As millions of students head off to college this fall, most will continue to experience the economic anxiety that marked their first two years of life just as it has marked their last two years of high school. Fears of the middle class--including their parents--about retirement and health care have been a part of their lives. Now however, they can turn to technology and text a friend: "Momdad still worried bout stocks. urs 2? PAW PCM".
Members of the class of 2013 won't be surprised when they can charge a latté on their cell phone and curl up in the corner to read a textbook on an electronic screen. The migration of once independent media—radio, TV, videos and CDs—to the computer has never amazed them. They have grown up in a politically correct universe in which multi-culturalism has been a given. It is a world organized around globalization, with McDonald's everywhere on the planet. Carter and Reagan are as distant to them as Truman and Eisenhower were to their parents. Tattoos, once thought "lower class," are, to them, quite chic. Everybody knows the news before the evening news comes on.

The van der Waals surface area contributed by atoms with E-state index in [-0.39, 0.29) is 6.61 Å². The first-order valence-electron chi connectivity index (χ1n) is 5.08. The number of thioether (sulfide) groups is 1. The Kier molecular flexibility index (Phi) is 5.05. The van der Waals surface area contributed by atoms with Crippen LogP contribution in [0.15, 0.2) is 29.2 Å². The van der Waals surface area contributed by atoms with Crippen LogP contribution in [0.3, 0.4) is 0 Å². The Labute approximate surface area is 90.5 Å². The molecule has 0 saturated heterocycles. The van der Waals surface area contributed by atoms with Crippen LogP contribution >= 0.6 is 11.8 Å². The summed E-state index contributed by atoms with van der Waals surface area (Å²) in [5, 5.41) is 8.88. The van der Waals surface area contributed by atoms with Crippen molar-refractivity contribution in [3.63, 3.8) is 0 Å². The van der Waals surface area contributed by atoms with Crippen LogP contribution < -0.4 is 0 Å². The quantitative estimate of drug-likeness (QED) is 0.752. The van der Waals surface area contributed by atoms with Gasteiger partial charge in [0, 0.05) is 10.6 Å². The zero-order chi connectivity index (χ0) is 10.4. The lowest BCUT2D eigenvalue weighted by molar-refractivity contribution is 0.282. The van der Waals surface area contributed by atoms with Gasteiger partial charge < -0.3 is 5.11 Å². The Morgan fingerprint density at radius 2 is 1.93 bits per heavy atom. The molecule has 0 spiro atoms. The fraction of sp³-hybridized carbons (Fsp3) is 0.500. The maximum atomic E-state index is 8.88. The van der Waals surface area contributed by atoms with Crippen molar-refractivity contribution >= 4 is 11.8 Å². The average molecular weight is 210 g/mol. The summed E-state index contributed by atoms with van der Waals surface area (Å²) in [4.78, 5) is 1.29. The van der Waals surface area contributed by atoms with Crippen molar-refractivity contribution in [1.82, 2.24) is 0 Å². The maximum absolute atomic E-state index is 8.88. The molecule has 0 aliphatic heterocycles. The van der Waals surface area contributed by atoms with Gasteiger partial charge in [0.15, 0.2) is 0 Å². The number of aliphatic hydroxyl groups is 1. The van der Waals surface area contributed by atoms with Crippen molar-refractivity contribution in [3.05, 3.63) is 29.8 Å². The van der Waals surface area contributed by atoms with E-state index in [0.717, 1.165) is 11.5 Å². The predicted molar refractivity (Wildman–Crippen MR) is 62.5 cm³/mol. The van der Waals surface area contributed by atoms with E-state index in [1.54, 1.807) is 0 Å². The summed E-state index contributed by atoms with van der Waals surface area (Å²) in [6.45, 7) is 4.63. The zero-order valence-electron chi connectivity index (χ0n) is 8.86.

Thus the class of 2013 heads off to college as tolerant, global, and technologically hip…and with another new host of The Tonight Show.
The Beloit College Mindset List for the Class of 2013
Most students entering college for the first time this fall were born in 1991.
- For these students, Martha Graham, Pan American Airways, Michael Landon, Dr. Seuss, Miles Davis, The Dallas Times Herald, Gene Roddenberry, and Freddie Mercury have always been dead.
- Dan Rostenkowski, Jack Kevorkian, and Mike Tyson have always been felons.
- The Green Giant has always been Shrek, not the big guy picking vegetables.